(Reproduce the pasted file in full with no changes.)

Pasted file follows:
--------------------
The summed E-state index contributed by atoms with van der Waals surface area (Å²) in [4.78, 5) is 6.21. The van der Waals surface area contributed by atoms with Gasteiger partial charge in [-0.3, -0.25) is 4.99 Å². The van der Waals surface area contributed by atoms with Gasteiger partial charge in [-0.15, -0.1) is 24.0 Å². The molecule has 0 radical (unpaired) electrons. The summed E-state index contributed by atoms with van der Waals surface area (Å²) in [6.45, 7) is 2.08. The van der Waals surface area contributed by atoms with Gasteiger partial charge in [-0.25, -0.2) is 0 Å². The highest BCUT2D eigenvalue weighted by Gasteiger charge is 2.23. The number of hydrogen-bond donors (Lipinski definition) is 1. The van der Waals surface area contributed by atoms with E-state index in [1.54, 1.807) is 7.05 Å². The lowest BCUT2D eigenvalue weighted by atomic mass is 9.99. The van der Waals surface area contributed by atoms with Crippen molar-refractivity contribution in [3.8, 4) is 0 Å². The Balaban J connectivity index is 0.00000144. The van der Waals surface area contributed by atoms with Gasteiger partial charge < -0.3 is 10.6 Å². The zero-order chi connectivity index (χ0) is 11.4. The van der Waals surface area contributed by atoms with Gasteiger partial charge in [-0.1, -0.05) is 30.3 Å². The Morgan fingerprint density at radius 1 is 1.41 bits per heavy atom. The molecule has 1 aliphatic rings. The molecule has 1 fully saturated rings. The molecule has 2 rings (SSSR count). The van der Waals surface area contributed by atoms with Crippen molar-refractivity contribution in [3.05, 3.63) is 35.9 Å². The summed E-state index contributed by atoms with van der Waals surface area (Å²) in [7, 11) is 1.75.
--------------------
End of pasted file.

The summed E-state index contributed by atoms with van der Waals surface area (Å²) in [4.78, 5) is 6.21. The van der Waals surface area contributed by atoms with Gasteiger partial charge in [-0.3, -0.25) is 4.99 Å². The van der Waals surface area contributed by atoms with Gasteiger partial charge in [-0.15, -0.1) is 24.0 Å². The molecule has 0 radical (unpaired) electrons. The summed E-state index contributed by atoms with van der Waals surface area (Å²) in [6.45, 7) is 2.08. The van der Waals surface area contributed by atoms with Gasteiger partial charge in [-0.25, -0.2) is 0 Å². The highest BCUT2D eigenvalue weighted by Gasteiger charge is 2.23. The number of hydrogen-bond donors (Lipinski definition) is 1. The van der Waals surface area contributed by atoms with E-state index in [1.54, 1.807) is 7.05 Å². The lowest BCUT2D eigenvalue weighted by atomic mass is 9.99. The van der Waals surface area contributed by atoms with Crippen molar-refractivity contribution in [3.8, 4) is 0 Å². The Balaban J connectivity index is 0.00000144. The van der Waals surface area contributed by atoms with Gasteiger partial charge < -0.3 is 10.6 Å². The zero-order chi connectivity index (χ0) is 11.4. The van der Waals surface area contributed by atoms with Gasteiger partial charge in [-0.1, -0.05) is 30.3 Å². The Morgan fingerprint density at radius 1 is 1.41 bits per heavy atom. The molecule has 1 aliphatic rings. The molecule has 1 fully saturated rings. The molecule has 2 rings (SSSR count). The van der Waals surface area contributed by atoms with Crippen molar-refractivity contribution in [3.05, 3.63) is 35.9 Å². The summed E-state index contributed by atoms with van der Waals surface area (Å²) in [7, 11) is 1.75.